David Samson is incredible as Francine’s husband Elmer as this porno theater owner who is the embodiment of sleaze as he treats Francine like shit and does everything he could to humiliate her in every way and flaunt his affairs in front of her. Tab Hunter is great as Todd Tomorrow as this man who is the embodiment of everything Francine wants yet Hunter brings elements of ambiguity that makes him more interesting than some good looking hunk. Finally, there’s Divine in a phenomenal performance as Francine Fishpaw as an unhappy housewife with a unique sense of smell as she is eager for a happier life despite going into alcoholism as well as being humiliated as it has Divine showing his range in melodrama while also playing a character that is just trying to be a good woman and a good mother to her kids despite the shit she had to deal with.

Polyester is a sensational film from John Waters that features a tremendous leading performance from Divine. Along with its supporting cast, colorful visuals, its mixture of satire and homage to melodramas, and a fun music soundtrack. It is a film that isn’t just this fun comedy-drama that sort of makes fun of melodramas but also a film that explores a woman trying to find happiness in a world where she is treated terribly by her awful husband, delinquent teenage kids, and a parasitic mother. In the end, Polyester is a phenomenal film from John Waters.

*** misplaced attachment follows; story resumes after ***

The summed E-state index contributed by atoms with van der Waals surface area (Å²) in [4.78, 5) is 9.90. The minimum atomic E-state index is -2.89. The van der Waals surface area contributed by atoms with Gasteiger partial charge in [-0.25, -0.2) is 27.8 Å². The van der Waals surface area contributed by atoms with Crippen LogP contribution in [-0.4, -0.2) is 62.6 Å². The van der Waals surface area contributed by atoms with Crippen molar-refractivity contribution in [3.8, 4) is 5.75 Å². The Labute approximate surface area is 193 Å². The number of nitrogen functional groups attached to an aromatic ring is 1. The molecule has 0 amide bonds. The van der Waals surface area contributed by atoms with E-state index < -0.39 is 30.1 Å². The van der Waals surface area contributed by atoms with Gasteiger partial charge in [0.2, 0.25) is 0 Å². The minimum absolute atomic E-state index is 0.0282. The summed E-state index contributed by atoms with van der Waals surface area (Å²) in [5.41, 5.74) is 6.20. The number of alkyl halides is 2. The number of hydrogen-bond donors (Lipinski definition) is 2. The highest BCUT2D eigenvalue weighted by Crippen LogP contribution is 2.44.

John Waters: (Mondo Trash) – Multiple Maniacs - Pink Flamingos - Female Trouble - (Desperate Living) – (Hairspray (1988 film)) – (Cry-Baby) – (Serial Mom) – (Pecker) – (Cecil B. Demented) – (A Dirty Shame) – (Liarmouth)

© thevoid99 2023


Brittani Burnham said...

I really need to dive into some of John Waters' earlier work. I've had Pink Flamingos on my "maybe" list for Blind Spots for a while.

thevoid99 said...

@Brittani-This film along with Multiple Maniacs, Pink Flamingos, and Female Trouble are currently available on Criterion while I think this film is a bridge of sorts from the films he was making then to the film he would make in the late 80s and so on as it was the first film he made with a respectable budget as it is also surprisingly accessible.

Diary of a Movie Maniac said...

Even though Waters kinda lost his way in the 1990s, his '70s and '80s output is gangbusters. Polyester is my favorite Waters movie, an affectionate, hilarious spoof of Douglas Sirk's melodramas (I'm a huge Sirk fanboy).

thevoid99 said...

@Diary of a Movie Maniac-I don't think Waters lost his way in the 90s but rather take advantage of the fact that he was making the kind of films Hollywood wasn't making as he was given decent budgets as they all a sense of chaos and such as that was the Waters I grew up on. Still, the stuff I've seen from him in the 70s and 80s are phenomenal.